9 thoughts on “Happy Birthday to Friedrich Hayek

  1. If I may, I would add to Mario’s recollections, that I spent the summers of 1975 and 1977 as a “fellow” at the Institute for Humane Studies, when they were headquartered out in Menlo Park, California.

    I was a bit more “aggressive” than Mario both of those summers, in that I went in to talk with Hayek as often as I could when he was around. He was in his mid-70s at the time, and I assumed he could die at any more moment and thought I needed to pick his brain for “the end.” (Of course, Hayek lived for practically another 20 years!)

    I found him gracious, patient, and generous with his time, and willing to share his memories and thoughts on everything from the old Vienna he grew up in, to his “battles” with Keynes and socialists in the 1930s and 1940s, and his views on modern trends in economics.

    He was always in good spirits, and constantly sniffing snuff, with it dribbling on his tie.

    I know that many have commented that he often seemed reserved and aloof. But I always found him cheerful, friendly, and happy — even when I “challenged” his “compromises” from a more consistent classical liberal/libertarian point-of-view. (Oh, the brashness of youth — I was in my mid-20s at the time.)

    But like Mario, I have been greatly influenced by Hayek’s writings, and I cannot think of one aspect of my political-philosophic and economic theory and policy views that has not been profoundly influenced by his ideas.

    At Northwood University, I and two other faculty members have been guiding a group of students through “The Road to Serfdom.” Even though it was written so many decades ago, it still rings so true and relevant through very much of the book.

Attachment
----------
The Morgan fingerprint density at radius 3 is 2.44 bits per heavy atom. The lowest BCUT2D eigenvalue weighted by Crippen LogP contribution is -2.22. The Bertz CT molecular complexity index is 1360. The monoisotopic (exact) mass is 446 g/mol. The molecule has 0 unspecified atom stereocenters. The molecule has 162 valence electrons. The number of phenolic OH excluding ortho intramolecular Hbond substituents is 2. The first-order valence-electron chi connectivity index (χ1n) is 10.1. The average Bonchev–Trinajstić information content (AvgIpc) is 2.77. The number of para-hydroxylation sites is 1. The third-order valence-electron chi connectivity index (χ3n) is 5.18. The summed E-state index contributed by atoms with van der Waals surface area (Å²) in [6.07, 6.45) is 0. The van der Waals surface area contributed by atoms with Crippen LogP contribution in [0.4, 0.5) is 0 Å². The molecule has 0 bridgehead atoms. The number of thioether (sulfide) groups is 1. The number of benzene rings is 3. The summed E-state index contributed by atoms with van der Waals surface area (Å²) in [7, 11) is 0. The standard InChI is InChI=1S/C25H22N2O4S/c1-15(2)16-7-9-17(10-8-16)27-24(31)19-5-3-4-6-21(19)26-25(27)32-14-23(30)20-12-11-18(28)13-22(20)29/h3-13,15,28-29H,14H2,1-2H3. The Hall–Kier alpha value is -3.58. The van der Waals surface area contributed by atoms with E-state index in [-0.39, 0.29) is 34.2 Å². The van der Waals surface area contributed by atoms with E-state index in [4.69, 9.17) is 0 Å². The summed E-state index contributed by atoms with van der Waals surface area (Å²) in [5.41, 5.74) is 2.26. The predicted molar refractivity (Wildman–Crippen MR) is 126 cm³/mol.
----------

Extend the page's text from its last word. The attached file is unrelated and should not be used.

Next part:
That is the mark of a truly great thinker, I would suggest. Many of that writer’s works preserve a timeless quality, no matter how much time may pass.

    Richard Ebeling

  2. Considering the fact that all of my publications of late have been on spontaneous orders or Hayek’s ideas more generally, it looks like I’ll be writing such a piece myself in another 10 years or so.

  3. On Hayek’s birthday, I was actualy prticipating in a Liberty Fund conference on monetary economics. His Nobel lecture, “The Pretence of Knowledge,” was on the reading list. It is very insightful and radical restatement of his views on macroeconomics. Pete Boettke provided a spirited defense.

  4. As we have discussed here before, the macroeconomic knowledge problem is similar to the more familiar one in the micro context (as developed in Hayek’s “The Use of Knowledge in Society”).

    But it is not quite the same. Prices in the macro-problem context have become corrupted and so the information they transmit is, during the boom, not reflective of sustainable agent-preferences. But in the recession they may also not be reliable because all sorts of secondary reactions may have set in. There is a period of “calculational-chaos” that is not easy to work out of.

  5. We certainly need Hayek’s thought more than ever. Here is a concise statement of what I take to be his key principle for government. From The Road to Serfdom:
    “The fundamental principle that in the ordering of our affairs we should make as much use as possible of the spontaneous forces of society, and resort as little as possible to coercion, is capable of an infinite variety of applications.”